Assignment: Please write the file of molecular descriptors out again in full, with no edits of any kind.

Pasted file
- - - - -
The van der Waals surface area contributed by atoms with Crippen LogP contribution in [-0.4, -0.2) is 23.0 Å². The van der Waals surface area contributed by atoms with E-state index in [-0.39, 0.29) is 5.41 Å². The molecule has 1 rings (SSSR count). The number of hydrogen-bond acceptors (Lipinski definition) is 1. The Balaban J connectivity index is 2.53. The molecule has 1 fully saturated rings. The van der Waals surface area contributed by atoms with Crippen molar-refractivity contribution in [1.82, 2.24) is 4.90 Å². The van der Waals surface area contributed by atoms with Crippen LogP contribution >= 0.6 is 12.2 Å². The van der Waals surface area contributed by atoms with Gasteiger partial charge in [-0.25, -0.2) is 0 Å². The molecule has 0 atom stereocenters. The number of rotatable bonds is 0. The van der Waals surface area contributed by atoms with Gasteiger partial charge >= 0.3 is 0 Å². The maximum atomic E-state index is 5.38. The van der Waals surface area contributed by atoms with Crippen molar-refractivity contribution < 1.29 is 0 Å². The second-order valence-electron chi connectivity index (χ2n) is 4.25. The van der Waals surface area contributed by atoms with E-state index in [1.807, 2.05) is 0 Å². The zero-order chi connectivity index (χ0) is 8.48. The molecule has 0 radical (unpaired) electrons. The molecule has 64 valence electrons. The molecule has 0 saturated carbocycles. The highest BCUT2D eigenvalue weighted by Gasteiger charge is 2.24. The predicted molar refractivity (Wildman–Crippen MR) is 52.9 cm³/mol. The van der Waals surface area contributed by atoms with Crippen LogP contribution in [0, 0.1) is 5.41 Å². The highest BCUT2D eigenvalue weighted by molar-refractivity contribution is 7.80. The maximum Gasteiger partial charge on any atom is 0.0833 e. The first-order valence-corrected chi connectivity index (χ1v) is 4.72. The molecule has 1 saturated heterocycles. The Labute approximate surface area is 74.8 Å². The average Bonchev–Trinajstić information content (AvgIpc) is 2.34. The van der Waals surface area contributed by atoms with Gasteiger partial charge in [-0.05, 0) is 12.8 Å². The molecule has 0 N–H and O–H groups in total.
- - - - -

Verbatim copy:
The van der Waals surface area contributed by atoms with Crippen LogP contribution in [-0.4, -0.2) is 23.0 Å². The van der Waals surface area contributed by atoms with E-state index in [-0.39, 0.29) is 5.41 Å². The molecule has 1 rings (SSSR count). The number of hydrogen-bond acceptors (Lipinski definition) is 1. The Balaban J connectivity index is 2.53. The molecule has 1 fully saturated rings. The van der Waals surface area contributed by atoms with Crippen molar-refractivity contribution in [1.82, 2.24) is 4.90 Å². The van der Waals surface area contributed by atoms with Crippen LogP contribution >= 0.6 is 12.2 Å². The van der Waals surface area contributed by atoms with Gasteiger partial charge in [-0.25, -0.2) is 0 Å². The molecule has 0 atom stereocenters. The number of rotatable bonds is 0. The van der Waals surface area contributed by atoms with Gasteiger partial charge >= 0.3 is 0 Å². The maximum atomic E-state index is 5.38. The van der Waals surface area contributed by atoms with Crippen molar-refractivity contribution < 1.29 is 0 Å². The second-order valence-electron chi connectivity index (χ2n) is 4.25. The van der Waals surface area contributed by atoms with E-state index in [1.807, 2.05) is 0 Å². The zero-order chi connectivity index (χ0) is 8.48. The molecule has 0 radical (unpaired) electrons. The molecule has 64 valence electrons. The molecule has 0 saturated carbocycles. The highest BCUT2D eigenvalue weighted by Gasteiger charge is 2.24. The predicted molar refractivity (Wildman–Crippen MR) is 52.9 cm³/mol. The van der Waals surface area contributed by atoms with Crippen LogP contribution in [0, 0.1) is 5.41 Å². The highest BCUT2D eigenvalue weighted by molar-refractivity contribution is 7.80. The maximum Gasteiger partial charge on any atom is 0.0833 e. The first-order valence-corrected chi connectivity index (χ1v) is 4.72. The molecule has 1 saturated heterocycles. The Labute approximate surface area is 74.8 Å². The average Bonchev–Trinajstić information content (AvgIpc) is 2.34. The van der Waals surface area contributed by atoms with Gasteiger partial charge in [-0.05, 0) is 12.8 Å². The molecule has 0 N–H and O–H groups in total.